President-elect Obama has tasked his new economic team with designing an ambitious job-creation initiative focused primarily on infrastructure improvements.  From now on, the design and siting of bridges, roads, and public buildings will need to take into account climate change impacts, lest we worsen our vulnerability to sea level rise, fiercer storms, droughts, floods, and the like.  The savvy team recruited for this project is likely aware of this, but may quickly discover how poorly we are set up to apply climate science to practical problem-solving.  It’s time for that to change, too.

Post by Anne Polansky

Obama’s plan to jump-start the economy is an elegant solution to two problems:  Our aging infrastructure is in need of repair and modernization, and the massive job-creation needed to fix that is a strong antidote to troubling unemployment levels.  Incorporating ways to ramp up renewable energy use within this context is also essential for moving to a more sustainable economy and for mitigating climate change.  Going forward, we must “plan for the best”—pursuing mitigation strategies vigorously—as we “prepare for the worst”—building climate resiliency and adaptation measures into nearly every decision, so we can withstand the climate shocks already in the pipeline as a result of past and continuing CO2 emissions. 

Our transportation sector is particularly vulnerable to climate change.  A report (7.4 MB) issued by the National Research Council earlier this year warns that:

Climate change will affect transportation primarily through increases in several types of weather and climate extremes. Climate warming over the next 50 to 100 years will be manifested by increases in very hot days and heat waves, increases in Arctic temperatures, rising sea levels coupled with storm surges and land subsidence, more frequent intense precipitation events, and increases in the intensity of strong hurricanes. The impacts will vary by mode of transportation and region of the country, but they will be widespread and costly in both human and economic terms and will require significant changes in the planning, design, construction, operation, and maintenance of transportation systems.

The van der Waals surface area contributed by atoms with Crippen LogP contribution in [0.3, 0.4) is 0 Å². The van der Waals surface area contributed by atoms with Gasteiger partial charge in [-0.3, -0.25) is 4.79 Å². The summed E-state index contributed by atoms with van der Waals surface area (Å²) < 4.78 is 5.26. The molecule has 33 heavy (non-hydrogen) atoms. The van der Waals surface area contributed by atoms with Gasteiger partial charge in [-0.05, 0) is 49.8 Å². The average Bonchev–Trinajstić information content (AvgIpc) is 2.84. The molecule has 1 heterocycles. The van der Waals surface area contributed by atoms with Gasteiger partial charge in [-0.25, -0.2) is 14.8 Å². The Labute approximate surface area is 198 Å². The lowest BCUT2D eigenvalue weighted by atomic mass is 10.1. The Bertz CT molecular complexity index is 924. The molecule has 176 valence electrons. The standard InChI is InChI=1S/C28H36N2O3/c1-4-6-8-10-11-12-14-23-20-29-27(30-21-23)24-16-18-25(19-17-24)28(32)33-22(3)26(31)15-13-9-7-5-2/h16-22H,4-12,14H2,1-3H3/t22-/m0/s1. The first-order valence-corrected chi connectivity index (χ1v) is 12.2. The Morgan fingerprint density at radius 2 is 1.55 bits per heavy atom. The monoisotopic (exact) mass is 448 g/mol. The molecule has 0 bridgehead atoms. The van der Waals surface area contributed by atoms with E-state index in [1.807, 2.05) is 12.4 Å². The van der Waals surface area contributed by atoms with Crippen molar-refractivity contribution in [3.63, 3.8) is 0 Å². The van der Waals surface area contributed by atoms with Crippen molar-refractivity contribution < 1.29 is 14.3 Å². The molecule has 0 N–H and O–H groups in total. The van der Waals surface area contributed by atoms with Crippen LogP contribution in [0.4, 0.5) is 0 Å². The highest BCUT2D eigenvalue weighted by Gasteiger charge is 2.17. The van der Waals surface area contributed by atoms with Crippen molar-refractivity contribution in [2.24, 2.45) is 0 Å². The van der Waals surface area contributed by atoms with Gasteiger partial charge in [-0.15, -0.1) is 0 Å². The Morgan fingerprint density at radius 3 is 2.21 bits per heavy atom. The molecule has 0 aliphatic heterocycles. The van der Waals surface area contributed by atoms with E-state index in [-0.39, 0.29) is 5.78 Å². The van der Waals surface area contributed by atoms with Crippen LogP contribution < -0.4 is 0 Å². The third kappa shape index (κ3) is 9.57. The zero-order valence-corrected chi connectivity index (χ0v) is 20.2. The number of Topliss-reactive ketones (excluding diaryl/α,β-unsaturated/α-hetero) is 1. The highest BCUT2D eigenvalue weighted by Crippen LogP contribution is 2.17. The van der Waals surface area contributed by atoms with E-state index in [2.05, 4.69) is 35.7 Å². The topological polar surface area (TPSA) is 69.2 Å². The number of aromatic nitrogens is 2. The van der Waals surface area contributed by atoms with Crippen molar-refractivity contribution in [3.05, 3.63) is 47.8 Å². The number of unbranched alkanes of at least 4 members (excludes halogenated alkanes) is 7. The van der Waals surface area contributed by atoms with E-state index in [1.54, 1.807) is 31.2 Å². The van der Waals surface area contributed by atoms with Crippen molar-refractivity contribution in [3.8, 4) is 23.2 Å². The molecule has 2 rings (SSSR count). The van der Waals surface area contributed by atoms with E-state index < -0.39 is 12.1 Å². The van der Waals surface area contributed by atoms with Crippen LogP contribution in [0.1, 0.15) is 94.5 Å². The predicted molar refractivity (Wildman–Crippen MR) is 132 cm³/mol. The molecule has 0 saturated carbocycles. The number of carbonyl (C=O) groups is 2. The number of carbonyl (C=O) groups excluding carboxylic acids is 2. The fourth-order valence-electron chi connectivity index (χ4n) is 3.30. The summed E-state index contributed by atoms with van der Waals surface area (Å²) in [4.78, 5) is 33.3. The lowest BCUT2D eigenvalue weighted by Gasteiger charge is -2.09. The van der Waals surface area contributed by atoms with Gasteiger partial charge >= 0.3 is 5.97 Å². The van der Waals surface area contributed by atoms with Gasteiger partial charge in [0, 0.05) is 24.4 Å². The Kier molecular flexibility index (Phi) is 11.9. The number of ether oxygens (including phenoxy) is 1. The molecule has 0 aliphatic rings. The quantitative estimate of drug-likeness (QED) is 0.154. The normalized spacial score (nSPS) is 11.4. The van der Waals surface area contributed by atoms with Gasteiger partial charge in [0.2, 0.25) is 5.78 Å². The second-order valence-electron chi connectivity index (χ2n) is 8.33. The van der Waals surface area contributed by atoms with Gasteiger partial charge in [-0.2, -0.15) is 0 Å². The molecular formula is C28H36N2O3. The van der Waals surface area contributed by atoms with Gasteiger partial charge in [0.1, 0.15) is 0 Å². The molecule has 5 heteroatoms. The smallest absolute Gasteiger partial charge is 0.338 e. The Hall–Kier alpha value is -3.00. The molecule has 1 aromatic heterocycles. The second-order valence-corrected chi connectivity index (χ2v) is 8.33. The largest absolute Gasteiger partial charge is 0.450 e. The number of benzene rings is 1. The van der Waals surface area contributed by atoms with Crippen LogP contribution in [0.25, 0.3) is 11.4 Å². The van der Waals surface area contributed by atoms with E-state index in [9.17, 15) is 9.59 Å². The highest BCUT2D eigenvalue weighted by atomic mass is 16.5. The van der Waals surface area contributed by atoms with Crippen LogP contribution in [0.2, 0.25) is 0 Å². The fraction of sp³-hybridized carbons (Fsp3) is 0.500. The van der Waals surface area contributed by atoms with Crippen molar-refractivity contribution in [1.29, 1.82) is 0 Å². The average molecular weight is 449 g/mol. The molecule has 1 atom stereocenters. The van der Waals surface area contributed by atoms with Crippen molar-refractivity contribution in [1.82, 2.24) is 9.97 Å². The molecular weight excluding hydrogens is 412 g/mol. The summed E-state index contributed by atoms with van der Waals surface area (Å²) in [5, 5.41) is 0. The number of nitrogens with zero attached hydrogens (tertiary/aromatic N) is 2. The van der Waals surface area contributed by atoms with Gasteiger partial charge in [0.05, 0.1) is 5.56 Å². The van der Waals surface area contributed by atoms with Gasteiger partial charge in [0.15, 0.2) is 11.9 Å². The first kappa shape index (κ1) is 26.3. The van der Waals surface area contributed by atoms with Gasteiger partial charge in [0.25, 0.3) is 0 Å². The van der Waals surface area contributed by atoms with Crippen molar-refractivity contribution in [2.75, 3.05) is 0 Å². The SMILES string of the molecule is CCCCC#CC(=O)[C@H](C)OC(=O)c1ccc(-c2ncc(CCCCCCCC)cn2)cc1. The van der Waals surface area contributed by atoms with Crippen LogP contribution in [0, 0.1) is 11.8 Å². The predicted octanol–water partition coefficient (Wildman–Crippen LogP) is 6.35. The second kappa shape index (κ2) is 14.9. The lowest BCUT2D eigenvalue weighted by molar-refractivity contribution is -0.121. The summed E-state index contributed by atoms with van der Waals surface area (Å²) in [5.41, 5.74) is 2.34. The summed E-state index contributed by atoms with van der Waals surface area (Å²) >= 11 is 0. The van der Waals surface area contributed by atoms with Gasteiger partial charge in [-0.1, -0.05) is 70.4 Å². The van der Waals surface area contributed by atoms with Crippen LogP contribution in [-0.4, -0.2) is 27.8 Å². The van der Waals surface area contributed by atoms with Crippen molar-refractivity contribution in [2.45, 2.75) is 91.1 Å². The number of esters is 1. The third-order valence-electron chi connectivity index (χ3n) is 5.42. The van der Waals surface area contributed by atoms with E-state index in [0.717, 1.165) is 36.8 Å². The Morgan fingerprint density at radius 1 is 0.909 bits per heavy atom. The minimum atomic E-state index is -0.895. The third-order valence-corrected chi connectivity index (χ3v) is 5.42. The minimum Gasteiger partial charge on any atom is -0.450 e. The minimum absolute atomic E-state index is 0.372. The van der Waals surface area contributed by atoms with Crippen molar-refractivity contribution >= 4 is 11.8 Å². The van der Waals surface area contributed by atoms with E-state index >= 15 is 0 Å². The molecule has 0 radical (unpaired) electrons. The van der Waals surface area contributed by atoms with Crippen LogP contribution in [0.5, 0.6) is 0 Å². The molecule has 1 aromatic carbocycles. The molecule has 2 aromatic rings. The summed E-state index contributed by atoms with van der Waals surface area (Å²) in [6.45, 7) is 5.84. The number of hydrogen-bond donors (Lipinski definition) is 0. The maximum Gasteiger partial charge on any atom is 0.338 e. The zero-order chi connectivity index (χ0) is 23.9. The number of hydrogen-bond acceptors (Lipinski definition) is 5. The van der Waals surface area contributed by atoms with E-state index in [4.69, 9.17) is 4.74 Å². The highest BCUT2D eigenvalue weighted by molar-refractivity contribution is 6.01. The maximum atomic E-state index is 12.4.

The NRC press release outlines what the federal government can do:

The report calls for the federal government to have a strong role in implementing many of its recommendations that require broad-based action or regulation, such as the creation of a clearinghouse for information on transportation and climate change; the establishment of a research program to re-evaluate existing design standards and develop new standards for addressing climate change; creation of an interagency working group on adaptation; changes in federal regulations regarding long-range planning guidelines and infrastructure rehabilitation requirements; and re-evaluation of the National Flood Insurance Program and updating flood insurance rate maps with climate change in mind.

All of these are good suggestions and should be acted upon in concert with transition planning, not just at the Department of Transportation, but across all of government.

Another report could help guide major infrastructure decisions in the Gulf Coast region: Impacts of Climate Variability and Change on Transportation Systems and Infrastructure—Gulf Coast Study was issued by the Climate Change Science Program in March of this year.  Lead authors Michael Savonis at the Department of Transportation and Virginia Burkett at the US Geological Survey are good points of contact for this work. 

In August, New York City Mayor Bloomberg launched a Climate Change Task Force, funded by a $350,000 grant from the Rockefeller Foundation (see their press release) to develop adaptation strategies to secure the NYC’s infrastructure from the effects of climate change.  A diverse group of experts is “creating a coordinated plan to adapt [to climate change] our roads, bridges, and tunnels; mass-transit network; water and sewer systems; electric, gas, and steam production and distribution systems; telecommunication networks; and other critical infrastructure.”  This process should serve as a model for other cities and towns across America facing the same issues—though, with federal money to support it.